Two environmental groups are suing Perdue and one of its contract farms for discharging pollution into a tributary of the Chesapeake Bay.
The national Waterkeeper Alliance and the Assateague Coastkeeper filed the lawsuit March 2 in the federal district court of Maryland. The lawsuit alleges that Hudson Farms, a contract grower for Perdue in Berlin, MD, left a pile of waste out in the open, where it ran into a ditch that led straight to a branch of the Pocomoke River, contaminating it and the Chesapeake Bay.
In October, the waterkeeper group, which is part of the Riverkeeper Alliance that Robert Kennedy founded, conducted a flyover of the Eastern Shore to look for problem spots. Members of the group spotted the Hudson farm, which had several piles of what appeared to be chicken manure next to drainage ditches that fed into waterways.
The group took samples of the waste downstream and found high levels of fecal coliform and E.coli bacteria, as well as nitrogen, phosphorus, arsenic and ammonia. Many of those are commonly found in chicken houses.
The farm, which is owned by Kristin and Alan Hudson, raises 80,000 birds a year for Perdue. It is considered a Concentrated Animal Feeding Operation.
On Dec. 18, the waterkeepers notified the Maryland Department of the Environment of their intent to sue Hudson and Perdue. A couple of days later, MDE inspectors arrived at the farm to conduct water tests. The department concluded that the pile was not chicken manure, but instead treated human sludge from an Ocean City wastewater plant. It ordered the farmer to move the pile from the ditch, cover it and put straw bales around it.
A few days later, it was revealed that MDE inspectors didn't actually conduct any tests during their visit. The farmers wouldn't let them, according to agency spokeswoman Dawn Stoltzfus. She called the situation a miscommunication, fueled in part by a lack of staff to answer questions around the Christmas holidays.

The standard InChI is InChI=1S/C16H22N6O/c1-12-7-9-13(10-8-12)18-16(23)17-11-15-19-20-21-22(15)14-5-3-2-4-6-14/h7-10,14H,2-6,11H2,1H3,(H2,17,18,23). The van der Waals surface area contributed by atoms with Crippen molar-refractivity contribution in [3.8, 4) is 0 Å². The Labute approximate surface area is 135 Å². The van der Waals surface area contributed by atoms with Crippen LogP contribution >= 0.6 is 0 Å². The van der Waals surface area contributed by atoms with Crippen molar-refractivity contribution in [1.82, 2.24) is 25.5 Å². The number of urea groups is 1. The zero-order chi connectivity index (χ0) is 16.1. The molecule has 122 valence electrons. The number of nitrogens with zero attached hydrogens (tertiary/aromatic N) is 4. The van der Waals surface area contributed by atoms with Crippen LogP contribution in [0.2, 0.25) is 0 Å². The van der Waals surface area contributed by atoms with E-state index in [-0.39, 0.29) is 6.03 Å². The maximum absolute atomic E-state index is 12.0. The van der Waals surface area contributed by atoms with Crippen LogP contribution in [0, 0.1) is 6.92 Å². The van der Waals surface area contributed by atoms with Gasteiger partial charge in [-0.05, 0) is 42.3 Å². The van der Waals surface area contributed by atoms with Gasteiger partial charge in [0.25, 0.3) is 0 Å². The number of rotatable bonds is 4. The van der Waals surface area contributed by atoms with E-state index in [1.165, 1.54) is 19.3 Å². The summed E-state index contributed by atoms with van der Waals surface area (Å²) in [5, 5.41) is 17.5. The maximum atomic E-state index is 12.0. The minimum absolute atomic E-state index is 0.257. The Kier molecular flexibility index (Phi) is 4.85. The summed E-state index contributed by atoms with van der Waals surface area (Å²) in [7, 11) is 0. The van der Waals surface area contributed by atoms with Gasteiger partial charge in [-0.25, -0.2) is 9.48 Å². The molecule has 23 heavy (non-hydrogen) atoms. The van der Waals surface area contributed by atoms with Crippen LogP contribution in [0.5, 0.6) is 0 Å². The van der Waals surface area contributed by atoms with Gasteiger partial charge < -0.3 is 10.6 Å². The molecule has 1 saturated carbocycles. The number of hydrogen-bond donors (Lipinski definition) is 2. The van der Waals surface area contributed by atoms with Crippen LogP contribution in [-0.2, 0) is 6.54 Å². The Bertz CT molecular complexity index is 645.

"We had to get our attorneys involved and raise the possibility of a search warrant," Stoltzfus said.
Inspectors finally tested the property Jan. 27-more than a month after learning of the violation. Throughout February and March, Stoltzfus said, the MDE continued to investigate the farm for ongoing violations, with the help of the state attorney general's office.
On March 26, the agency announced it was issuing an administrative complaint against the farm for improperly storing sludge. It fined Hudson $4,000. But, the department also said they could not conclusively link the elevated levels of bacteria to the sludge. The high levels could have come from other sources, according to the department.
That's not satisfactory to the waterkeepers, who argue the inspectors compromised evidence when they moved the pile and took too long to follow their own laws. The riverkeepers, who have previously taken legal action against the MDE for having what they consider weak enforcement, filed a petition with the EPA asking the federal agency to strip the MDE of its authority to enforce the Clean Water Act.
"There's pollution pouring off that farm. It is polluting local waterways, and that is really the basis of this case," said Scott Edwards, director of advocacy for the Waterkeeper Alliance. "There's no mystery here as to what's happening to the Bay. You've got basically an open toilet where waste after waste after waste is just being dumped on the ground. They don't need more studies or more legislation. They need enforcement of the Clean Water Act and to stop giving a free ride to some of the biggest polluters out there."